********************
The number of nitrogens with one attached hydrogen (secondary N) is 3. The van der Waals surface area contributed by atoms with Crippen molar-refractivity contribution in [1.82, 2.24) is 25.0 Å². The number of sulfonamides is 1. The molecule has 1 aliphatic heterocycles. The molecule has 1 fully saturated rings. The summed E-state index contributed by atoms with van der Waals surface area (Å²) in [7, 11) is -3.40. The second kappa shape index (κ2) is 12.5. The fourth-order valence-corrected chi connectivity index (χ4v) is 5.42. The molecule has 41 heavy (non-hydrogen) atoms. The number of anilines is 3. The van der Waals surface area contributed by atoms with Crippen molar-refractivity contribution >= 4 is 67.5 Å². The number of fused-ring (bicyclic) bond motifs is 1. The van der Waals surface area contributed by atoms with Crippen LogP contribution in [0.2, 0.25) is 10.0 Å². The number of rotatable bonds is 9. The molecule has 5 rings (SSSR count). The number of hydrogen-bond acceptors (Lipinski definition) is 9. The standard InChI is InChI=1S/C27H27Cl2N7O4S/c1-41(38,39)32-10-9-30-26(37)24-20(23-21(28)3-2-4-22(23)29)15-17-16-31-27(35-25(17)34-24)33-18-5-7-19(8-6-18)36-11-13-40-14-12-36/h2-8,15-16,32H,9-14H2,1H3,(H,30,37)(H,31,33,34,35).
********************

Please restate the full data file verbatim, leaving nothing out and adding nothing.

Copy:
The number of nitrogens with one attached hydrogen (secondary N) is 3. The van der Waals surface area contributed by atoms with Crippen molar-refractivity contribution in [1.82, 2.24) is 25.0 Å². The number of sulfonamides is 1. The molecule has 1 aliphatic heterocycles. The molecule has 1 fully saturated rings. The summed E-state index contributed by atoms with van der Waals surface area (Å²) in [7, 11) is -3.40. The second kappa shape index (κ2) is 12.5. The fourth-order valence-corrected chi connectivity index (χ4v) is 5.42. The molecule has 41 heavy (non-hydrogen) atoms. The number of anilines is 3. The van der Waals surface area contributed by atoms with Crippen molar-refractivity contribution >= 4 is 67.5 Å². The number of fused-ring (bicyclic) bond motifs is 1. The van der Waals surface area contributed by atoms with Crippen LogP contribution in [0.2, 0.25) is 10.0 Å². The number of rotatable bonds is 9. The molecule has 5 rings (SSSR count). The number of hydrogen-bond acceptors (Lipinski definition) is 9. The standard InChI is InChI=1S/C27H27Cl2N7O4S/c1-41(38,39)32-10-9-30-26(37)24-20(23-21(28)3-2-4-22(23)29)15-17-16-31-27(35-25(17)34-24)33-18-5-7-19(8-6-18)36-11-13-40-14-12-36/h2-8,15-16,32H,9-14H2,1H3,(H,30,37)(H,31,33,34,35).